20th Century, Historical Sew Fortnightly

Thinking green: a mid-1920s evening gown

For the HSF ‘Green’ challenge, I’m keeping it simple, and making a mid-1920s evening gown out of some fantastic dark jade & ecru silk that I bought over four years ago, and have been waiting for the opportunity to make up ever since.

Dufy inspired fabric thedreamstress.com

 

Dufy inspired fabric thedreamstress.com

The silk is a heavier habotai, and it instantly reminded of the fabulous textile that Raol Dufy designed for Paul Poiret’s 1911 ‘La Perse’ coat:

'La Perse' coat, Paul Poiret  (French, Paris 1879–1944 Paris) Textile by Raoul Dufy (French, Le Havre 1877–1953 Forcalquier), 1911, Metropolitan Museum of Art, 2005.199

‘La Perse’ coat, Paul Poiret (French, Paris 1879–1944 Paris) Textile by Raoul Dufy (French, Le Havre 1877–1953 Forcalquier), 1911, Metropolitan Museum of Art, 2005.199

'La Perse' coat, Paul Poiret  (French, Paris 1879–1944 Paris) Textile by Raoul Dufy (French, Le Havre 1877–1953 Forcalquier), 1911, Metropolitan Museum of Art, 2005.199

‘La Perse’ coat, Paul Poiret (French, Paris 1879–1944 Paris) Textile by Raoul Dufy (French, Le Havre 1877–1953 Forcalquier), 1911, Metropolitan Museum of Art, 2005.199

'La Perse', 1911, Paul Poiret, fabric design by Raoul Dufy

‘La Perse’, 1911, Paul Poiret, fabric design by Raoul Dufy

Dufy’s design was printed on cotton velvet, rather than silk habotai, and is over decade earlier than the date I’m aiming for with my dress.  However, there is evidence of similar prints in later ’20s fashion.

This Lanvin dress is made from warp-printed silk taffeta.  The fabric is a bit ‘sweeter’ than my print, and so is the cut of the dress.  I think my fabric needs a slightly more sophisticated, slinkier cut to show it off to its best advantage.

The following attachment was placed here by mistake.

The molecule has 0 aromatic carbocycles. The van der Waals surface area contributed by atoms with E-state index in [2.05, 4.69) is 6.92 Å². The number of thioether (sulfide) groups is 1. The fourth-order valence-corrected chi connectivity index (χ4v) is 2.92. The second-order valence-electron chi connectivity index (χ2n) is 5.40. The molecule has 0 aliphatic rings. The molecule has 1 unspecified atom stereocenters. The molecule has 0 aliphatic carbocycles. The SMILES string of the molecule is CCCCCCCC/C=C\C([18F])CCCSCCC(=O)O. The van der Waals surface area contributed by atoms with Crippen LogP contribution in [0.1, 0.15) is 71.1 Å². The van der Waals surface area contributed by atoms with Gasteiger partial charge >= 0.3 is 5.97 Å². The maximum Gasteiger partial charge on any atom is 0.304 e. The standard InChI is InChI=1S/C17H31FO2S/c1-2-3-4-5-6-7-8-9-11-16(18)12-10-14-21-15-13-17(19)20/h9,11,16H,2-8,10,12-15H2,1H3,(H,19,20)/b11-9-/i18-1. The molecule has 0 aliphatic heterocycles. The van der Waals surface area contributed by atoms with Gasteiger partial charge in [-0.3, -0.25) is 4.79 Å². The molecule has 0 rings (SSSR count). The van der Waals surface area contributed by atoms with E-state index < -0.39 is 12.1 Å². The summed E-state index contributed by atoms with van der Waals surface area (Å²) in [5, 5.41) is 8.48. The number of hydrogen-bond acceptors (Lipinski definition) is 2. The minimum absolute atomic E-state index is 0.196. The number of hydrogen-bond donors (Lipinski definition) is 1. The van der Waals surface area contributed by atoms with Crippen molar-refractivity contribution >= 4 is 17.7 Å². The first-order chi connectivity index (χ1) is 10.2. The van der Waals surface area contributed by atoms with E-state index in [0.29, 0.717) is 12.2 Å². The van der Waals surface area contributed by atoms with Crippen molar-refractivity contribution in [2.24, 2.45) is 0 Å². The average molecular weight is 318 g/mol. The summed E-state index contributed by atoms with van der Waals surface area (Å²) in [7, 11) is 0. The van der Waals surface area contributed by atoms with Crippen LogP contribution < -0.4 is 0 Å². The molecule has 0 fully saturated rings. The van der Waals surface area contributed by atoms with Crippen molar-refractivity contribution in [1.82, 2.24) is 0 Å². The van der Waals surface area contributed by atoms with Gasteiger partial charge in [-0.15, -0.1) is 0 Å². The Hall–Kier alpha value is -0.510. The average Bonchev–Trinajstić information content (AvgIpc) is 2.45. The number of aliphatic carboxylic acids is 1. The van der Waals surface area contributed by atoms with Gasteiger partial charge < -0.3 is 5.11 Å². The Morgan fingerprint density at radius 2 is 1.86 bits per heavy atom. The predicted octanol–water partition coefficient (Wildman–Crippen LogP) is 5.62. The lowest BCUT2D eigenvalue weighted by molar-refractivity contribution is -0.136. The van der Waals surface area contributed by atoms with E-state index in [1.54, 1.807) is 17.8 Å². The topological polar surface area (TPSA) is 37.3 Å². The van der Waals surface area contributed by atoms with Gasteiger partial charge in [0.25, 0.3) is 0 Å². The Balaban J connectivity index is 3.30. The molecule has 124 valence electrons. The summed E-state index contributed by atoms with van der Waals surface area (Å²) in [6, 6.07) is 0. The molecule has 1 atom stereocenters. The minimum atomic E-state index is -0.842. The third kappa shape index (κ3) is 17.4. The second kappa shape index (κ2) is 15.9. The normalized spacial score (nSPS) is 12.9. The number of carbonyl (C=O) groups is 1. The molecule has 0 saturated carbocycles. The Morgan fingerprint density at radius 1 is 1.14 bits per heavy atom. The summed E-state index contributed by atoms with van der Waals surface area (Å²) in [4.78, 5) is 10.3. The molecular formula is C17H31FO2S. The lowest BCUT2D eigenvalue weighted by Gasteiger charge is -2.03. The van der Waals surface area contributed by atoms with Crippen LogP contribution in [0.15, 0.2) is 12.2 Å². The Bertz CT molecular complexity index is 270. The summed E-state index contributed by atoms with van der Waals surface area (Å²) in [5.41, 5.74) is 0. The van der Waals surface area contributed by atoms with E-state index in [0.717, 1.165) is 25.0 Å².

Evening dress, Jeanne Lanvin, mid 1920s, Drexel CC

Evening dress, Jeanne Lanvin, mid 1920s, Drexel Costume Collection

Not quite this sophisticated and slinky though:

Fashion place, 1923

Fashion plate, 1923

This has distinct possibilities:

Evening dress, House of Worth  (French, 1858–1956), Designer - Jean-Charles Worth (French, 1881–1962), ca. 1925, French, silk, metal, Brooklyn Museum Costume Collection at The Metropolitan Museum of Art, 2009.300.2116

Evening dress, House of Worth (French, 1858–1956), Designer – Jean-Charles Worth (French, 1881–1962), ca. 1925, French, silk, metal, Brooklyn Museum Costume Collection at The Metropolitan Museum of Art, 2009.300.2116

As does this:

Evening dress, 1926-1928, Drecoll, Maggy Rouff, Smithsonian

Evening dress, 1926-1928, Drecoll, Maggy Rouff, National Museum of American History

I’m can’t find an exact example of the idea in my head for my dress, but I know what I’m going to do.  I’ll be using my basic 1920s block and the Vionnet ‘Chiton’ dress variants I’ve played with to draft the design.  As long as I can keep from getting trapped in my own brain, it should be easy.  It’s that brain part that’s always the hardest though…

For now, I’m just working on deciding which bit of kimono silk to use for my under-slip!

Dufy inspired fabric thedreamstress.com

7 Comments

  1. Lynne says

    I’m in love with the Poiret coat! Not seen it before – wonderful fabric, and wonderful, simple, elegant shape for such a fabric.

    Yours is beautiful, too – a real find, and a pleasing green. I look forward to seeing the finished product.

  2. holly says

    hmmm… for now I’m giving everything I’ve seen here 10 / 10

  3. Annabel Mallia says

    Love the House of Worth dress! If you have any cloth you could make a matching shoulder cape and head band. Can’t wait to see what you choose

  4. Michael Atwood says

    I love these excellent dresses, the fabric is best!

Comments are closed.